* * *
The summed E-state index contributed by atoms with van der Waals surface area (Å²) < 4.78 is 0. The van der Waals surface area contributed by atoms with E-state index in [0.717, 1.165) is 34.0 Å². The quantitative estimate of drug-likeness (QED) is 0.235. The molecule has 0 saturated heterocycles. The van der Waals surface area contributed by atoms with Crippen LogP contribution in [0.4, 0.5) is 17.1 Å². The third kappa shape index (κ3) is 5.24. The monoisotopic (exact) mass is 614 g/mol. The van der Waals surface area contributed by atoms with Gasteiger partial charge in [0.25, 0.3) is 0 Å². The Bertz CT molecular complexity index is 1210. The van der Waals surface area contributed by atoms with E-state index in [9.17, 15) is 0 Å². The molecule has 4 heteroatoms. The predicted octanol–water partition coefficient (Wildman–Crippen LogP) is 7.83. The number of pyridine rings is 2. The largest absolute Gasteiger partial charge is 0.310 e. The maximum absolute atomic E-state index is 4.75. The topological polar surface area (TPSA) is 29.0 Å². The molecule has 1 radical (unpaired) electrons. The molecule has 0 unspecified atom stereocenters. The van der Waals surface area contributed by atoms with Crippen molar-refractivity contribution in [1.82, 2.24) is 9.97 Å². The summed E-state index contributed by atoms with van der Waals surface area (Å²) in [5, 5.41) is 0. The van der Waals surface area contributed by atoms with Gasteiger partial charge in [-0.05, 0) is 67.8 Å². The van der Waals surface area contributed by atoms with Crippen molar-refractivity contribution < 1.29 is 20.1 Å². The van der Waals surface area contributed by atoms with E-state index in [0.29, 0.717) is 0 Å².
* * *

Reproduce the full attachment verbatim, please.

The summed E-state index contributed by atoms with van der Waals surface area (Å²) < 4.78 is 0. The van der Waals surface area contributed by atoms with E-state index in [0.717, 1.165) is 34.0 Å². The quantitative estimate of drug-likeness (QED) is 0.235. The molecule has 0 saturated heterocycles. The van der Waals surface area contributed by atoms with Crippen LogP contribution in [0.4, 0.5) is 17.1 Å². The third kappa shape index (κ3) is 5.24. The monoisotopic (exact) mass is 614 g/mol. The van der Waals surface area contributed by atoms with Gasteiger partial charge in [0.25, 0.3) is 0 Å². The Bertz CT molecular complexity index is 1210. The van der Waals surface area contributed by atoms with E-state index in [9.17, 15) is 0 Å². The molecule has 4 heteroatoms. The predicted octanol–water partition coefficient (Wildman–Crippen LogP) is 7.83. The number of pyridine rings is 2. The largest absolute Gasteiger partial charge is 0.310 e. The maximum absolute atomic E-state index is 4.75. The topological polar surface area (TPSA) is 29.0 Å². The molecule has 1 radical (unpaired) electrons. The molecule has 0 unspecified atom stereocenters. The van der Waals surface area contributed by atoms with Crippen molar-refractivity contribution in [1.82, 2.24) is 9.97 Å². The summed E-state index contributed by atoms with van der Waals surface area (Å²) in [5, 5.41) is 0. The van der Waals surface area contributed by atoms with Gasteiger partial charge in [-0.05, 0) is 67.8 Å². The van der Waals surface area contributed by atoms with Crippen molar-refractivity contribution < 1.29 is 20.1 Å². The van der Waals surface area contributed by atoms with E-state index in [0.29, 0.717) is 0 Å².